|Abstract:|| Optical Tomography is a three dimensional imaging technique which, similarly to x-ray computed tomography, is based on the acquisition of a sequence of optical images of the sample from several orientations. The acquired images, or projections, are combined to reconstruct the 3D volume of the sample, typically using a backprojection algorithm.
The seminar describes recent developments for in-vivo Optical Tomography, towards high resolution imaging of the anatomy of translucent biological samples such as zebrafish embryos. Novel contrast mechanisms, based on blood cell motion and muscular tissue birefringence are discussed, together with their applications in developmental biology.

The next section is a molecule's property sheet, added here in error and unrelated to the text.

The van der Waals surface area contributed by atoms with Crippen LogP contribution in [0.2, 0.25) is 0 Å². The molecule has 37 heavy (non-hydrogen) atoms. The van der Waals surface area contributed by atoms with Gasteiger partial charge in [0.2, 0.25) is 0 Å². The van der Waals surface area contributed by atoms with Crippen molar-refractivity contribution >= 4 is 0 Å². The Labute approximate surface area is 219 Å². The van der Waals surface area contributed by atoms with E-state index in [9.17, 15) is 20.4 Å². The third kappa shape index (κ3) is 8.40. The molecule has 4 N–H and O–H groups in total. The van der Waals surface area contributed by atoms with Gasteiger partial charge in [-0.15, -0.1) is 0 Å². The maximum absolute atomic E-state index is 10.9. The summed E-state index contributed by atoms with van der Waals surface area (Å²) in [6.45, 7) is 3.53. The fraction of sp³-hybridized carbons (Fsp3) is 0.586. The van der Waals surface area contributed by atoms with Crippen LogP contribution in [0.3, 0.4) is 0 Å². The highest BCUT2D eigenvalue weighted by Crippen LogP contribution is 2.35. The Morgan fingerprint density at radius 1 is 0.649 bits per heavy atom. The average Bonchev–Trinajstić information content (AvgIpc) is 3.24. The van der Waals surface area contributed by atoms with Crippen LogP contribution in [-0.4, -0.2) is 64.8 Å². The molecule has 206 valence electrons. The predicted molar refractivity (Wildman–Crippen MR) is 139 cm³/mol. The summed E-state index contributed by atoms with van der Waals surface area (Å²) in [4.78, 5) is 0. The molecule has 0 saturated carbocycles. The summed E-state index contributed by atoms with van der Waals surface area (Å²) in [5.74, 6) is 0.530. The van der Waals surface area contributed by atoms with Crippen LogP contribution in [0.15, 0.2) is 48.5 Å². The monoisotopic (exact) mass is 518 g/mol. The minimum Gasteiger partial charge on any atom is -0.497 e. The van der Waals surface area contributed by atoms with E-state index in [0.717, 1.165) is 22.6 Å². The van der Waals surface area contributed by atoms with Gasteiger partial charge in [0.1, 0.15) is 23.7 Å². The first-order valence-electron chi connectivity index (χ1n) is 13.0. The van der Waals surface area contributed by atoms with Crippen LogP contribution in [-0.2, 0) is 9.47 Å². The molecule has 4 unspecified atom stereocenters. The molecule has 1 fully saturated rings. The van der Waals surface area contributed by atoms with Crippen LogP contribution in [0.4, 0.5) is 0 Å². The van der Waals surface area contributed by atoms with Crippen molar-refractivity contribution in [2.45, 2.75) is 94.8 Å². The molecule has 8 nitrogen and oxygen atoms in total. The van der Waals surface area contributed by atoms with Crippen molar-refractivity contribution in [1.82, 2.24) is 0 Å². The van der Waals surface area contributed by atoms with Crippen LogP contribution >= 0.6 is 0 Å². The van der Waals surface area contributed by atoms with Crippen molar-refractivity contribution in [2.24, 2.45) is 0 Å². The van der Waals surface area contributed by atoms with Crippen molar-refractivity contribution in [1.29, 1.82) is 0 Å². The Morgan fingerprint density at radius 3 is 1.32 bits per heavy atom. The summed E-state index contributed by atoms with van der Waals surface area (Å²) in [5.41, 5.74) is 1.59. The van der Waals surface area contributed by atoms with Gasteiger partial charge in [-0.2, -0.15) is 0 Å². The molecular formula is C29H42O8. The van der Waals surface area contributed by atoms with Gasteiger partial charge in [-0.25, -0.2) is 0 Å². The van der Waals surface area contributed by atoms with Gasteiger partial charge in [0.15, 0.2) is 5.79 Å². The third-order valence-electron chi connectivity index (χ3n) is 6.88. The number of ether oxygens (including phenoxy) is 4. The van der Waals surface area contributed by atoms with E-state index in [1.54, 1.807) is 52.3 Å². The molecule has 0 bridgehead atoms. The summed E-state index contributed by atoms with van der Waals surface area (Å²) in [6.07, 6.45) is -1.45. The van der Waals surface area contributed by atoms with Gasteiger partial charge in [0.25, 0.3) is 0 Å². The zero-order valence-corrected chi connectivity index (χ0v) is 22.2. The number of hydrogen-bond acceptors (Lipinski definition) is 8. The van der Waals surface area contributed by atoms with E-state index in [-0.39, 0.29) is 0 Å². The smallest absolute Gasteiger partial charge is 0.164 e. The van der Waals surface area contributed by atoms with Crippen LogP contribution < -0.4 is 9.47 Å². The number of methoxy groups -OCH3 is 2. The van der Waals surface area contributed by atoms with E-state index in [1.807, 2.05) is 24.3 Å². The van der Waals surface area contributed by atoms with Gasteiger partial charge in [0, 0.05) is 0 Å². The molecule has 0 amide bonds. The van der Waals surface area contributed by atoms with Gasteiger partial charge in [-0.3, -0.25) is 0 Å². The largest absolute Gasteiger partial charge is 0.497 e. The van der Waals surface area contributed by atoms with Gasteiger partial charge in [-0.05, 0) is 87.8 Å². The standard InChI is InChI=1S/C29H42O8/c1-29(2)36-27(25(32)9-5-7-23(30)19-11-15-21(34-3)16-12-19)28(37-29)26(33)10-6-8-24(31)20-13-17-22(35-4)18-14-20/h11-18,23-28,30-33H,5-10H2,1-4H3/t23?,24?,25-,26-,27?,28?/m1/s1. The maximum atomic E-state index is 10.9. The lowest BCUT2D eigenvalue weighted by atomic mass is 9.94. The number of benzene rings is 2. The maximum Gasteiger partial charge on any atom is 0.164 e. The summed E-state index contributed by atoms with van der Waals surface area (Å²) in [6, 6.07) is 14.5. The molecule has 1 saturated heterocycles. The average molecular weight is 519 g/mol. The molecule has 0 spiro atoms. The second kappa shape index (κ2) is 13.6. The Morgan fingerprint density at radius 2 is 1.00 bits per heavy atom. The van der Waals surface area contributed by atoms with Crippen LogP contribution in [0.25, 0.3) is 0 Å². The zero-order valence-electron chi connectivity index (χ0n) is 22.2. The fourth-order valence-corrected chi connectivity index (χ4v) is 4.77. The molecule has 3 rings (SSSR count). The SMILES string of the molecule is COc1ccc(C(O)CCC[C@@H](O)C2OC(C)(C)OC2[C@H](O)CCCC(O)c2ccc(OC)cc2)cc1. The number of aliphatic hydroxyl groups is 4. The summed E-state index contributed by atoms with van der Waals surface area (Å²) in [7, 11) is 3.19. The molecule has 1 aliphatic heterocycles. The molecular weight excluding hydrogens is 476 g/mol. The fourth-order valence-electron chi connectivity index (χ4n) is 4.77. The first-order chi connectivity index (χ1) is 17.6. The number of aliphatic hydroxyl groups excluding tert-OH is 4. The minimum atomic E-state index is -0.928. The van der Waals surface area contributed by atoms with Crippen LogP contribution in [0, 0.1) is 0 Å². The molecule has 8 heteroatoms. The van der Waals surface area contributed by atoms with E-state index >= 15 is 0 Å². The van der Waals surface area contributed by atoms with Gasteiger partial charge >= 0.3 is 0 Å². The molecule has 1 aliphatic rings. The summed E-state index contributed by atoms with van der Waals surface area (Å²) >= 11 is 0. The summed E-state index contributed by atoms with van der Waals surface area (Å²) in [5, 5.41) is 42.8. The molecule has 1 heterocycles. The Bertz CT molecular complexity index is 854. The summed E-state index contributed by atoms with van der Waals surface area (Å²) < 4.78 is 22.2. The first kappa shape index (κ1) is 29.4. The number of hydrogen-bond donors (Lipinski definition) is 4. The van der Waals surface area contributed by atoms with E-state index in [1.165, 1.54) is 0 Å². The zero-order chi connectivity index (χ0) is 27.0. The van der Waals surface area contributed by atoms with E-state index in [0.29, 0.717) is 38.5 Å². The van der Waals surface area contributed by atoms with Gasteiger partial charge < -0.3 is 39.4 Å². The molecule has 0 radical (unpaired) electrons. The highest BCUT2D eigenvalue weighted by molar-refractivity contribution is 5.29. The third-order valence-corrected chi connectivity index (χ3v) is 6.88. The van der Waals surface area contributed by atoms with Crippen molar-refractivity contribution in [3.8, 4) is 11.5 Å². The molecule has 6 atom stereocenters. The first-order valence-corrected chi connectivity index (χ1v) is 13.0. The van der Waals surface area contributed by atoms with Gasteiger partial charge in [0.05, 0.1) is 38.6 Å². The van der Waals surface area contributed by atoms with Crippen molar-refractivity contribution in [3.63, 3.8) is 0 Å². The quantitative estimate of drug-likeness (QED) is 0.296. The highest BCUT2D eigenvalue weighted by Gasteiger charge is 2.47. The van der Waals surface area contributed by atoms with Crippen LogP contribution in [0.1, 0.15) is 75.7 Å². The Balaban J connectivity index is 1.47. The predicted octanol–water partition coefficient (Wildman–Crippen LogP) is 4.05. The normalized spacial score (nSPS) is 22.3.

The combination of Optical Tomography with Selective Plane Illumination Microscopy (SPIM), a 3D fluorescence microscopy technique is then described. Optical tomography integrated with SPIM was used to image zebrafish embryos over several hours of development, to detect, segment, track and automatically register single organs during the course of long term time lapse acquisitions.|